Carbohydrates

Carbohydrate Replenishment

During strenuous exercise of more than 60-90 minutes, muscle glycogen (the preferred source of fuel in intense exercise) becomes depleted. Because we have a limited supply (approximately 2000 calories) of glycogen in muscle, once these glycogen stores are depleted we suffer from reduced endurance, fatigue and exhaustion. The only way to replenish this muscle glycogen is to eat and/or drink carbohydrate rich foods. It is best to find carbohydrate from as many different sources as possible in order to ensure that you eat an adequate supply of vitamins and minerals.

How much carbohydrate is enough?

To roughly estimate how much carbohydrate you should eat during a day multiply your weight in Kilograms by one of the following caloric consumption recommendations based on activity level:

Activity Level Caloric Consumption

Inactive

27 kcal/kg of body weight

Light activity

30-34 kcal/kg of body weight

Moderately active

36-45 kcal/kg of body weight

Very active

47-56 kcal/kg of body weight*

Intensely active

56-68 kcal/kg of body weight

EXAMPLE:

80 kg x 47 kcal/kg = 3,760 kcals per day

While active, about 60-65% of your calories should come from carbohydrate sources, so multiply your total calories by .60 to determine the number of calories of carbohydrate you should eat. (3760 x .6 = 2256 kcals of carbohydrate). Carbohydrates contain 4 kcals per gram so to determine the number of grams of carbohydrate per day then divide the number of kcals of carbohydrate per day by 4 (2256/4 = 564 g).

*Generally during the hockey season hockey players fit into the very active category since it is not a typically endurance oriented sport. One thing to consider is that intake should change on days off, or when training intensity or duration drops off. Typically it is important to reduce consumption at the end of the season when activity levels drop off substantially.

Timing carbohydrate refueling

The most important time to replenish carbohydrates is within the first 15-30 minutes after exercise has ended. The rate of muscle glycogen resynthesis is greatest when 1 gram of carbohydrate per kg of body weight is eaten immediately after exercise and at 2-hour intervals thereafter. But, depending on how intense the exercise session was and how big or small you are you will need to adjust the amount of carbohydrate eaten accordingly. A good rule of thumb is to eat at least 50 g of carbohydrate right after you train and then follow up with a carbohydrate rich meal within the next 2 hours. Carbohydrate repletion is improved with the addition of a small quantity of protein so take 50-100 g of carb with 15-30 grams of protein right after you train.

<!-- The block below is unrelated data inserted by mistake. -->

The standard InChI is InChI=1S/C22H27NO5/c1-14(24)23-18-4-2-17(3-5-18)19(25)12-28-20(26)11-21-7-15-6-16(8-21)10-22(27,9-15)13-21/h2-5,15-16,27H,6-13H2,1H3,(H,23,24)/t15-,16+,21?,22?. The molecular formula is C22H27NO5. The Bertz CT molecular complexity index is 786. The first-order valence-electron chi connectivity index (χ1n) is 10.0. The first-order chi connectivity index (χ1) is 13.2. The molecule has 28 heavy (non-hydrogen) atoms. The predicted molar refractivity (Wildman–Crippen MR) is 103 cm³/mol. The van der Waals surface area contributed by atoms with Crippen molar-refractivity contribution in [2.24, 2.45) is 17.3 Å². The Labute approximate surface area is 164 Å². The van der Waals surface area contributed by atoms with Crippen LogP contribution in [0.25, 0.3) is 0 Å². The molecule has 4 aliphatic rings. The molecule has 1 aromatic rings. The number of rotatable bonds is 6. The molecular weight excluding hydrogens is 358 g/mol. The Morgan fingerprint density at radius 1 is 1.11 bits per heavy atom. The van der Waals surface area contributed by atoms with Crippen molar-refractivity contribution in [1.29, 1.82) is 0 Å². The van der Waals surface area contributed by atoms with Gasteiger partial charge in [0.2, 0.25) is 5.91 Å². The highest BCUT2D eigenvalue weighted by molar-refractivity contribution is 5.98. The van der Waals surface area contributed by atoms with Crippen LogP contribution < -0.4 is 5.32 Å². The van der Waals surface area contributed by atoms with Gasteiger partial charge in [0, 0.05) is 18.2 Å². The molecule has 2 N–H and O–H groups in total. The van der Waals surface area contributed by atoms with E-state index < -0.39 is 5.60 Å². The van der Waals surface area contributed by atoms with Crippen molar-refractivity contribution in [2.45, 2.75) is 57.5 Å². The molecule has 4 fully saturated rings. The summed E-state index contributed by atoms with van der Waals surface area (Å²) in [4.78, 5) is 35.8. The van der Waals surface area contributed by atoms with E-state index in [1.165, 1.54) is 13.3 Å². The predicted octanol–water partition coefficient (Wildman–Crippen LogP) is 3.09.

Carbohydrate sources

Qty Complex Carbs Calories Protein Grams Carb Grams Fat Grams
1 Baked Potato 145 3 34 0
1/2 cup Yams, Sweet Potato 79 1 19 0
1/2 cup White rice 103 2 22 0
1/2 cup Brown rice 106 3 22 1
2/3 cup Cooked oatmeal 109 5 18 2
1 slice Whole-wheat bread 61 2 11 1
1 1/3 cup Special K 111 6 21 0
1 cup Popped Popcorn 23 1 5 0
Qty Fiberous Carbs Calories Protein Grams Carb Grams Fat Grams
4 Spears of Asparagus 17 2 3 0
1/2 cup Broccoli, steamed 23 2 4 0
1/2 cup Cabbage 16 1 4 0
1 Medium carrot 31 1 7 0
1/2 cup Cauliflower, steamed 15 1 3 0
1/2 cup Corn, boiled 89 3 21 1
1/2 cup Cucumber 7 6 2 0
1/2 cup Green beans, steamed 22 1 5 0
1/2 cup Mushrooms 21 2 4 0
1/2 cup Peas, boiled 67 4 13 0
1/2 cup Squash, steamed 39 1 9 1
1 Raw tomato 24 1 5 0
Qty Simple Carbs Calories Protein Grams Carb Grams Fat Grams
1 Apple 81 0 21 1
1 Banana 105 1 27 1
1/2 Grapefruit 37 1 10 0
1 Orange 65 1 16 0
1 Peach 37 1 10 0
1 Pear 98 1 25 1
1 cup Strawberries 45 1 11 1
1 tbs. Jam 50 0 13 0

This information was provided by Reg Grant, Strength and Conditioning Coach for the New York Rangers.